But when one thinks about where Virgin Galactic is in this process, the current $666 million cash position won't last as long as one would hope. Virgin Galactic is still in the "R&D" phase. In other words, they don't have a finished product yet. Not only will the company continue to burn cash while development and test flights continue, but also as the company enters commercialization which includes manufacturing facilities, processes, etc.
The company as a result will see capital expenditures increase far beyond the $17 million that Virgin Galactic attributed to CAPEX in all of 2020. For a company that currently has no revenues, debt is not an option because Virgin Galactic has no way to service it. All funds for the foreseeable future will require equity to be issued, which will dilute shareholders.
Virgin Galactic Is Poorly Positioned Beside Competitors
If we give benefit of the doubt to Virgin Galactic among all execution risks (meaning we successfully reach the commercialization phase) and flights commence, Virgin Galactic could face stiff competition. While Virgin Galactic is one of the few publicly traded companies in the sector, private competition lurks.
The most obvious two competitors to Virgin Galactic are SpaceX founded and led by Elon Musk, and Blue Origin founded and led by Jeff Bezos. To be clear, there are some differences among them. SpaceX is not technically targeting the same market segment as Blue Origin and Virgin Galactic. SpaceX is shooting for orbital tourism, in which a rocket launches high into space. Blue Origin and Virgin Galactic are targeting sub-orbital tourism where a different type of spacecraft goes to the edge of space, before falling back to earth and landing.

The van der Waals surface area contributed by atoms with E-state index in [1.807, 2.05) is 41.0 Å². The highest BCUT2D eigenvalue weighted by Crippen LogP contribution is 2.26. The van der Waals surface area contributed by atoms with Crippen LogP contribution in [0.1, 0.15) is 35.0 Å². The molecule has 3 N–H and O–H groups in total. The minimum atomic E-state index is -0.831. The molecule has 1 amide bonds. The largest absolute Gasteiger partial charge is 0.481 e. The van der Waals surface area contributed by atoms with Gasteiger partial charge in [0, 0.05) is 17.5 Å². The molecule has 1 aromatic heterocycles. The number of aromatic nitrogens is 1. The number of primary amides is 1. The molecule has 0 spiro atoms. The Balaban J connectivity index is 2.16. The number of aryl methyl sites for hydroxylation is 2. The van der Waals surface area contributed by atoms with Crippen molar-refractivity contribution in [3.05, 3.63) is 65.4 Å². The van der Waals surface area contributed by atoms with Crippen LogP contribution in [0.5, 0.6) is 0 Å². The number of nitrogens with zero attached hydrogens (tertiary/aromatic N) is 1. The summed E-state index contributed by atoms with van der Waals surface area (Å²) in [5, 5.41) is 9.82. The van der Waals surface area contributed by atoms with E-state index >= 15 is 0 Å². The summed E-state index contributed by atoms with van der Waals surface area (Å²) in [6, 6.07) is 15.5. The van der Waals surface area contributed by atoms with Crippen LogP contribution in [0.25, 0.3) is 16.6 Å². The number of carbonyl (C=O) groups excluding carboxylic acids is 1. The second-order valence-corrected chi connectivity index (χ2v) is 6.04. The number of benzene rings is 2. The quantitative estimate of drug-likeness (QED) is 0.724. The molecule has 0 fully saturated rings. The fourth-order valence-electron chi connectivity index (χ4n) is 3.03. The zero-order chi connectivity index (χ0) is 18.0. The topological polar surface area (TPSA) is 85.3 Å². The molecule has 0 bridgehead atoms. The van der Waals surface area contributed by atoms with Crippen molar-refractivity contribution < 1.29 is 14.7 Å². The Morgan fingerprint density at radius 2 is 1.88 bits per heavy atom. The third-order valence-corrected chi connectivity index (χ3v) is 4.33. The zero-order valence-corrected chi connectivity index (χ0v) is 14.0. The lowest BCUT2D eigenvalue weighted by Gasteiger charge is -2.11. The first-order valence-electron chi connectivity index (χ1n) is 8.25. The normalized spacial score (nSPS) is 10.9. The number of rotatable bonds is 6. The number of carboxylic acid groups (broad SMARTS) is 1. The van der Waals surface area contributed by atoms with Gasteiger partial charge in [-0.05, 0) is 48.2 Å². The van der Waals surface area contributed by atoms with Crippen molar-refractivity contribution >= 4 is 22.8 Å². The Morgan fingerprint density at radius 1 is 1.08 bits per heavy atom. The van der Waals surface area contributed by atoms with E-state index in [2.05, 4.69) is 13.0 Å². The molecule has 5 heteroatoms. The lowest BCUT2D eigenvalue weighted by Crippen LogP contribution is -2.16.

Both SpaceX and Blue Origin are founder-led, and each happen to be led by arguably the greatest entrepreneurs of our lifetime. In addition, each founder is among the richest folks in the world (capital), space is a passion project for each, and have both accomplished more testing to date than Virgin Galactic. This isn't to say that there isn't room for all three to thrive in a successful space tourism industry, but Virgin Galactic poses the least impressive "eye test" among the three. The more these companies intersect over time, the more I would be worried for Virgin Galactic's prospects.
Actions Speak Loudest Of All
It's important to remember that Virgin Galactic depends on sentiment to drive the value of its stock. There isn't anything necessarily wrong with that, but it's important that investors know this. When doing one's own due diligence, you need to understand the motivations behind statements or actions. I'm not going to say that Virgin Galactic is intentionally misleading anyone, but when your value is derived from investor sentiment, it's in your best interest to be as rosy as possible.
Therefore, the actions of the company and those involved speak the loudest volumes of all. With that said, there are some areas of concern. First and foremost, is the company's continual delays of its test flight programs.